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2023 Review of the Online Brand Protection Market

Having been involved in this sector for over fifteen years now, the rate of change in the market dynamics continues to surprise me—from its early years when MarkMonitor and NetNames clearly led the space for several years, then seeing well-funded startups such as Yellow Brand Protection and Incopro challenge that, followed by a period of heavy M&A, it is now extremely diverse.

This is confusing for both potential customers and investors who continue to be drawn to a sector that sees double-digit growth and meets the test of dealing with an unsolved business-critical problem that only gets more important as the world goes increasingly online. Throw in new problems, such as fake NFTs and related marketplaces, and we have an interesting but confusing space.

In order to simplify matters, I am therefore dividing my commentary into a number of categories:

Market Leaders — these are the companies that have leadership in terms of market share (by revenue or client numbers) and contribute to the thought leadership in the space. They have global coverage in terms of sales and service and attempt to cover most of the common use cases—anti-counterfeiting, IP abuse on websites and social media, fake websites, digital content piracy, etc.

Challengers — these are the vendors that are aiming to fill that broad requirement but do not yet have the market share, coverage or recognition so far.

Legacy vendors — companies that still hold significant market share but whose solutions and customer base are waning.

Specialists — over the last few years, it has become clear that solving the whole set of issues in the online space cost-effectively may be too much for one vendor, so businesses have developed that focus on solving one significant problem extremely well. An acceptable user strategy may be to deploy a number of these for a large global brand or just to address the one problem that is doing significant damage to a smaller entity.

Regional players—these are vendors that have originated in one country or region and are attempting to address the whole problem set but, due to scale or just their stage of development, are largely focused on clients in a given geography.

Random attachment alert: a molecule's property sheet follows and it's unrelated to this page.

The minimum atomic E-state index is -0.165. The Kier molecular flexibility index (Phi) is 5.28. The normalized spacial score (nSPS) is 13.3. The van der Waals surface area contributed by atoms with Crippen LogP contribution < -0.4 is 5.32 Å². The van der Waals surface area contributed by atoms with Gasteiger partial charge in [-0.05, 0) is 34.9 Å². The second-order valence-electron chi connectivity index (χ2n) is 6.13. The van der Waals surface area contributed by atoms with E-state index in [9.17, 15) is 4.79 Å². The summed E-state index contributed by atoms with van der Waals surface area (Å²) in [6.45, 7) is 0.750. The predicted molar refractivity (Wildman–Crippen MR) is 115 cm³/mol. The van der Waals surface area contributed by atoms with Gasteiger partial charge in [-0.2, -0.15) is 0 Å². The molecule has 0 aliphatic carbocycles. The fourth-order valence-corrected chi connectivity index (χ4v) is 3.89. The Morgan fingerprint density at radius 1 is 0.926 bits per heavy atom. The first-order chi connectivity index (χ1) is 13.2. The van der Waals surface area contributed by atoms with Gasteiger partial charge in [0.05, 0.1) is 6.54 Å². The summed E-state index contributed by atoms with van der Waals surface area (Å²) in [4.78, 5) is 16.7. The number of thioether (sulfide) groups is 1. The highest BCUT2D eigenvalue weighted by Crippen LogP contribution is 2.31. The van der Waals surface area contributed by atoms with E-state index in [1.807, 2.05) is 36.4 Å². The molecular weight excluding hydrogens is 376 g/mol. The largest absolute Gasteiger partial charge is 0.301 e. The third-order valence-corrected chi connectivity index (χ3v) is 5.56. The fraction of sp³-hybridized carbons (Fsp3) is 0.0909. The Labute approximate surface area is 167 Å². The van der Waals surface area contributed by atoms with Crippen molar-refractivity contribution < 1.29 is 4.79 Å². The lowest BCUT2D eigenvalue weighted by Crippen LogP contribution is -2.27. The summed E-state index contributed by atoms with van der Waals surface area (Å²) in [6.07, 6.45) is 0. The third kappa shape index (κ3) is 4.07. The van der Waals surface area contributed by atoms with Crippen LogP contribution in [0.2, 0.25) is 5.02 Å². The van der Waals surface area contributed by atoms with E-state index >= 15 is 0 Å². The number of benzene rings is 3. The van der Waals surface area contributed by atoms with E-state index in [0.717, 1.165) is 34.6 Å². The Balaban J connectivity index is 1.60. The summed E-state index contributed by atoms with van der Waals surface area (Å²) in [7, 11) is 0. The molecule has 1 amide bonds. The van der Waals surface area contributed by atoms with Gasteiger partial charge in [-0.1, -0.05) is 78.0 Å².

I would stress that the content below is my own view of the current state of the Online Brand Protection market. I have offered all the providers the opportunity to dialogue with me, and most of them have taken that up, but I have been clear that it was on a “no fee, no editorial control” basis.

Where they have declined to interact with me, I have used publicly available information and my own knowledge of the players.

I have also spoken to a small number of customers and others who have worked in the sector for a significant period and whose views I respect.

Definition of a “good” provider

I feel it is worth discussing what we are looking for in a good or successful vendor so it is clear how we should judge them.

Essentially OBP is a straightforward set of steps—search the internet looking for misuse of a term or image, filter the results for false positives and level of criticality, enforce, follow up and report back to the rights owner with some degree of analysis. In theory, 100% of that process could be entirely manual or entirely automated, and in practice, most vendors use a mixture of the two.

In practice, the breadth and success of searching, the speed and accuracy of filtration, the diligence of follow-up, and the completeness of reporting vary hugely depending on the quality of staff and the capabilities of the technology deployed.

The ability to automate processes improves speed and should improve accuracy (but may not), as well as scalability and cost-effectiveness. A vendor that does all or most of its work manually may struggle for scalability and profit, and a provider that tries to do it all with technology may only be able to solve a narrower set of problems (enforcement on an Asian platform with a disputed or absent trademark, for example, would most likely require human intervention to be successful).

The strength of technology, its ability to crawl far and wide and categorize efficiently, plus the knowledge and skill with which client-facing staff navigate the digital world are the key measures of a vendor, in my opinion, and the acid test of those is customer satisfaction, retention and acquisition.

Market leaders

Given that most of the players in this market are privately funded, there is very little solid data on revenue, market share, profitability, etc. My assessments, therefore, are based on my personal knowledge of the industry and some access I have had to information over the years.

Since the dismemberment of MarkMonitor, I do not believe any provider has revenues related to OBP that exceed $100m and the only one that even tops $50m, as far as I can tell, is Corsearch.


Corsearch has a legacy business related to Trademark Search and Watch, which is not part of this discussion, but its OBP business really started with the acquisition of Yellow Brand Protection in 2018, followed by the Dutch startup Pointer, then Marketly, Incopro and Entura—this has been a roll-up of the sector that was completed by Astorg, who took ownership in 2021.